Lung cancer (both Small-Cell and Non-Small-Cell) is the second most generic cancer in both men and women (not counting skin cancer). In male, prostate cancer is more generic, while in females breasts cancer is more generic. Lung cancer accounts for about 14% of all new cancer.
The Lung Cancer Society’s estimates for lung cancer in the United States for 2013 are:
- About 228,190 new cases of lung cancer will be clinically diagnosed (118,080 in men and 110,110 in women).
- There will be an estimated 159,480 fatalities from lung cancer (87,260 in men and 72,220 among women), accounting for about 27% of all cancer fatalities.
Lung cancer is by far the leading cause of cancer death among both men and women. Each year, more individuals die in lung cancer than of colon, breasts, and prostate cancer combined.
Lung cancer mainly occurs in senior citizens. About 2 out of 3 individuals clinically identified as having lung cancer are 65 or older; fewer than 2% of all cases are found in individuals younger than 45. The average age at the time of diagnosis is about 71.
Overall, the chance that a man will create lung cancer in his lifetime is about 1 in 13; for a woman, the danger is about 1 in 16. These numbers consist of both cigarette tobacco users and non-smokers. For cigarette tobacco users danger is much higher, while for non-smokers the danger is lower.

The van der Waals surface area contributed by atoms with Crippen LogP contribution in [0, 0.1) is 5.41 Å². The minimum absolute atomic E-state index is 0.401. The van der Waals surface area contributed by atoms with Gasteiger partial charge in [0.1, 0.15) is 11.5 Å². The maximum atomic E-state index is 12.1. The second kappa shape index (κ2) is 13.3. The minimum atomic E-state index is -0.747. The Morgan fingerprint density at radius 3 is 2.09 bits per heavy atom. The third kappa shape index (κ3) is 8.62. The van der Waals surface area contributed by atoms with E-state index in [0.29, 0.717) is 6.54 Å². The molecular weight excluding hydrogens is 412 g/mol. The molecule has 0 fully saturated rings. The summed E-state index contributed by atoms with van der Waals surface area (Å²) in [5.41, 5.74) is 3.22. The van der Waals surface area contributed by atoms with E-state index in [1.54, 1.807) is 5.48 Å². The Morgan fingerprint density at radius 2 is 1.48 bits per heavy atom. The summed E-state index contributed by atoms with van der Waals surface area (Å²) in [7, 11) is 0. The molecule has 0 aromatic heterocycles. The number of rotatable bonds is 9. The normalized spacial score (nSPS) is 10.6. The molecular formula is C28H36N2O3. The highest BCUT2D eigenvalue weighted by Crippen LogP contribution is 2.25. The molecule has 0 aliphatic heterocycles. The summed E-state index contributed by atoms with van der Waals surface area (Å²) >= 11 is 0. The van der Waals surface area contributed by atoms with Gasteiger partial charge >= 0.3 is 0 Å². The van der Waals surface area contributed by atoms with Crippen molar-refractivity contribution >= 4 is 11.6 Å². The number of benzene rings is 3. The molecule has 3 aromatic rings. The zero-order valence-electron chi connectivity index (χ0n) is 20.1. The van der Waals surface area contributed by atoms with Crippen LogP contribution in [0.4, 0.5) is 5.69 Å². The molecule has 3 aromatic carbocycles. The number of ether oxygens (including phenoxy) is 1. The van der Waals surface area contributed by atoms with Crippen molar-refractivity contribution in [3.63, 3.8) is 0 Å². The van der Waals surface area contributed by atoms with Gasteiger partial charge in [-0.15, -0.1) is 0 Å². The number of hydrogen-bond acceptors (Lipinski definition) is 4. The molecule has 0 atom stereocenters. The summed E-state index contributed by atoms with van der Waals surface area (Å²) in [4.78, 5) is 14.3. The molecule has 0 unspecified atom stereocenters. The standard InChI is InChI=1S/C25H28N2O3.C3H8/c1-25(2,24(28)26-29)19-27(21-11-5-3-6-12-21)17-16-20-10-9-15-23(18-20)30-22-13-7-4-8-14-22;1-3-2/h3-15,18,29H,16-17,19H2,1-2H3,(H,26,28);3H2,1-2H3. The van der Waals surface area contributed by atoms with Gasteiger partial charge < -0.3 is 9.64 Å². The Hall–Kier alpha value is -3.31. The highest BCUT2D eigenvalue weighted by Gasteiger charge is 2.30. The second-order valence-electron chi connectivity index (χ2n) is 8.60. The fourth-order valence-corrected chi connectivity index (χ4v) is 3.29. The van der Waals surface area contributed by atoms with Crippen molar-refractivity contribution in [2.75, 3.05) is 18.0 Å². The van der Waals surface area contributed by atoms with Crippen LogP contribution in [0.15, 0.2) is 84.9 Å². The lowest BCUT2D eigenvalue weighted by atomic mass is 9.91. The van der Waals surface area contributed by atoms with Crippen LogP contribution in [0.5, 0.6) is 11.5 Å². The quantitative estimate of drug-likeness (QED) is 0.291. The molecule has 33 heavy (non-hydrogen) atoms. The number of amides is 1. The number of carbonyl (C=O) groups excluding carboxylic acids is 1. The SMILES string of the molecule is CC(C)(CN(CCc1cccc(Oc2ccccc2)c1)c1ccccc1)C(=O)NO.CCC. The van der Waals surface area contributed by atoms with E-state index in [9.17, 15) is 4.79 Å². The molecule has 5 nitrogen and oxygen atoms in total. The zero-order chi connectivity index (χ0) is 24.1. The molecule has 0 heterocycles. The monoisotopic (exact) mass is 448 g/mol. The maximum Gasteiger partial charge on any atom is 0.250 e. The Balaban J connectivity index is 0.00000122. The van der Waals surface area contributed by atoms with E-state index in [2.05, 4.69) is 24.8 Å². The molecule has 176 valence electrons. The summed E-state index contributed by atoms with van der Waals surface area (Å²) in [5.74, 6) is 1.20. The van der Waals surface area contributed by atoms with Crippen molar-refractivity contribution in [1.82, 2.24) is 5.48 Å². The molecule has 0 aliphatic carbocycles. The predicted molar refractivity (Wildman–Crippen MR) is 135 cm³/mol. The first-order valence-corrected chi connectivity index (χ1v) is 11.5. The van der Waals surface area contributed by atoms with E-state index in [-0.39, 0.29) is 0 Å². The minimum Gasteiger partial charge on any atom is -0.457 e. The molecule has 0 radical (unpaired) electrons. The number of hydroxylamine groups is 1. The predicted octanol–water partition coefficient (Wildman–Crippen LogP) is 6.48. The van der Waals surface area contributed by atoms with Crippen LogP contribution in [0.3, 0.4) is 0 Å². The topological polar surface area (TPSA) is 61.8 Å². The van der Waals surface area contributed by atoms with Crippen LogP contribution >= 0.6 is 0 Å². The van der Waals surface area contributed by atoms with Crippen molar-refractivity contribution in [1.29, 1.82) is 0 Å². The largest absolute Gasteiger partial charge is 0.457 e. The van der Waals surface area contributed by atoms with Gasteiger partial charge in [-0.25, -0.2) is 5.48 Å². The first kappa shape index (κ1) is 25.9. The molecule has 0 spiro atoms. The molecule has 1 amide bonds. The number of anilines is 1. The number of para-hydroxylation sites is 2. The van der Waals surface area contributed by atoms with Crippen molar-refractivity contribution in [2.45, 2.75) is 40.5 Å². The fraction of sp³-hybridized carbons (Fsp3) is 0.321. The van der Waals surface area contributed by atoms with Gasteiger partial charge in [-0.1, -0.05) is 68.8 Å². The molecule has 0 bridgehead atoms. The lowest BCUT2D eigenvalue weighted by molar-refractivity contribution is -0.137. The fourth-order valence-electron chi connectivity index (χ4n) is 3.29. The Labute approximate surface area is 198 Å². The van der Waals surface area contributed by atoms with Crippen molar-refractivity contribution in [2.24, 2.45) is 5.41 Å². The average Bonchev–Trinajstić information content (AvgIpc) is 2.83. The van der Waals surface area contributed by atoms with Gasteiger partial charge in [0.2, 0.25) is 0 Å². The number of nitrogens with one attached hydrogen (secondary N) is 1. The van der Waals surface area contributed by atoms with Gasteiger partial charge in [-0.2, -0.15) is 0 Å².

Black men are about 40% more likely to create lung cancer than white-colored men. The rate is about the same in dark females and in white-colored females. Both females have lower rates than men, but the gap is closing. The lung cancer rate has been dropping among men over the past 2 yrs and has just recently begun to drop in females.
Statistics on success in individuals with lung cancer vary depending on the level (extent) of the cancer when it is clinically diagnosed. Survival researches based on the level of the cancer are discussed in the section called “How is Non-Small-Cell Lung cancer staged?”
Despite the very serious prognosis (outlook) of lung cancer, some individuals are cured. More than 350,000 individuals alive today have been clinically identified as having lung cancer at some point.